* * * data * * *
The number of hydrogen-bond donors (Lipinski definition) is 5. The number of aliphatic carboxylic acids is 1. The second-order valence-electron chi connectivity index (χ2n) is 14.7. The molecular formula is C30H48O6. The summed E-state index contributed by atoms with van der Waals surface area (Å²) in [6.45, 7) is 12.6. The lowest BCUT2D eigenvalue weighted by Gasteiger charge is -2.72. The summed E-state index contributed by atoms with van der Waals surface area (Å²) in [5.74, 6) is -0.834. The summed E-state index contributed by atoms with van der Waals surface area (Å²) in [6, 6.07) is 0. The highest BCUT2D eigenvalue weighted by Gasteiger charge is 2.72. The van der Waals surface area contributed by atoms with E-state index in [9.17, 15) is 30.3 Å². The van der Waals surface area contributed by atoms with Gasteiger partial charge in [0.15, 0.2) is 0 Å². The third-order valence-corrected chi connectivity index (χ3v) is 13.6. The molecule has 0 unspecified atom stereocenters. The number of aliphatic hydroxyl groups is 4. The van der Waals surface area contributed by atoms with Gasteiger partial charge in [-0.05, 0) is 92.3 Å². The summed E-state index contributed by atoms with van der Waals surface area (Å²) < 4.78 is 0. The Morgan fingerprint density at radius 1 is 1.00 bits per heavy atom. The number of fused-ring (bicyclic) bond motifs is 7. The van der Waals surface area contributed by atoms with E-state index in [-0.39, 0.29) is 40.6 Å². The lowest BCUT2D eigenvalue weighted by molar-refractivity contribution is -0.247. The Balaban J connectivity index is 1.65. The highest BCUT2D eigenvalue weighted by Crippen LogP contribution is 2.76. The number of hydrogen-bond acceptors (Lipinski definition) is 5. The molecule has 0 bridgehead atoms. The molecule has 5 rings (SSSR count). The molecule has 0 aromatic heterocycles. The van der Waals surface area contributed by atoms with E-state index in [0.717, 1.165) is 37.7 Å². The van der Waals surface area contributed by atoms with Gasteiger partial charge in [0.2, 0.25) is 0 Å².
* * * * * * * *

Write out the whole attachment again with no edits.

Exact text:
The number of hydrogen-bond donors (Lipinski definition) is 5. The number of aliphatic carboxylic acids is 1. The second-order valence-electron chi connectivity index (χ2n) is 14.7. The molecular formula is C30H48O6. The summed E-state index contributed by atoms with van der Waals surface area (Å²) in [6.45, 7) is 12.6. The lowest BCUT2D eigenvalue weighted by Gasteiger charge is -2.72. The summed E-state index contributed by atoms with van der Waals surface area (Å²) in [5.74, 6) is -0.834. The summed E-state index contributed by atoms with van der Waals surface area (Å²) in [6, 6.07) is 0. The highest BCUT2D eigenvalue weighted by Gasteiger charge is 2.72. The van der Waals surface area contributed by atoms with E-state index in [9.17, 15) is 30.3 Å². The van der Waals surface area contributed by atoms with Gasteiger partial charge in [0.15, 0.2) is 0 Å². The third-order valence-corrected chi connectivity index (χ3v) is 13.6. The molecule has 0 unspecified atom stereocenters. The number of aliphatic hydroxyl groups is 4. The van der Waals surface area contributed by atoms with Gasteiger partial charge in [-0.05, 0) is 92.3 Å². The summed E-state index contributed by atoms with van der Waals surface area (Å²) < 4.78 is 0. The Morgan fingerprint density at radius 1 is 1.00 bits per heavy atom. The number of fused-ring (bicyclic) bond motifs is 7. The van der Waals surface area contributed by atoms with E-state index in [-0.39, 0.29) is 40.6 Å². The lowest BCUT2D eigenvalue weighted by molar-refractivity contribution is -0.247. The Balaban J connectivity index is 1.65. The highest BCUT2D eigenvalue weighted by Crippen LogP contribution is 2.76. The number of hydrogen-bond acceptors (Lipinski definition) is 5. The molecule has 0 bridgehead atoms. The molecule has 5 rings (SSSR count). The molecule has 0 aromatic heterocycles. The van der Waals surface area contributed by atoms with E-state index in [0.717, 1.165) is 37.7 Å². The van der Waals surface area contributed by atoms with Gasteiger partial charge in [0.2, 0.25) is 0 Å².